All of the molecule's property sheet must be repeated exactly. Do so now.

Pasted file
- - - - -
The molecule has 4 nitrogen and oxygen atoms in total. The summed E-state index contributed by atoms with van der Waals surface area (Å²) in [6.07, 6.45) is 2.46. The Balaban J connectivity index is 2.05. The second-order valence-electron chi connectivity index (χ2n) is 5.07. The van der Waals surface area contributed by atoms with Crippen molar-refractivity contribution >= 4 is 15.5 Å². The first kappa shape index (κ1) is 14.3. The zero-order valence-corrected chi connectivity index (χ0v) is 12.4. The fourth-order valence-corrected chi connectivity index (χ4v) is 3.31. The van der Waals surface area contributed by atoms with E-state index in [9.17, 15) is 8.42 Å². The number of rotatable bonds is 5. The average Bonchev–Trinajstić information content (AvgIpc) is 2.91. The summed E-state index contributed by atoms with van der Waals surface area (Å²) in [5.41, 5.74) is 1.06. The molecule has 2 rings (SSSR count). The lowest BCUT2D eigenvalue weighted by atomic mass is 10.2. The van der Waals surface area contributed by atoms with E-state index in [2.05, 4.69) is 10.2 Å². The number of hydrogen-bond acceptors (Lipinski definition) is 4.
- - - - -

The molecule has 4 nitrogen and oxygen atoms in total. The summed E-state index contributed by atoms with van der Waals surface area (Å²) in [6.07, 6.45) is 2.46. The Balaban J connectivity index is 2.05. The second-order valence-electron chi connectivity index (χ2n) is 5.07. The van der Waals surface area contributed by atoms with Crippen molar-refractivity contribution >= 4 is 15.5 Å². The first kappa shape index (κ1) is 14.3. The zero-order valence-corrected chi connectivity index (χ0v) is 12.4. The fourth-order valence-corrected chi connectivity index (χ4v) is 3.31. The van der Waals surface area contributed by atoms with E-state index in [9.17, 15) is 8.42 Å². The number of rotatable bonds is 5. The average Bonchev–Trinajstić information content (AvgIpc) is 2.91. The summed E-state index contributed by atoms with van der Waals surface area (Å²) in [5.41, 5.74) is 1.06. The molecule has 2 rings (SSSR count). The lowest BCUT2D eigenvalue weighted by atomic mass is 10.2. The van der Waals surface area contributed by atoms with E-state index in [2.05, 4.69) is 10.2 Å². The number of hydrogen-bond acceptors (Lipinski definition) is 4.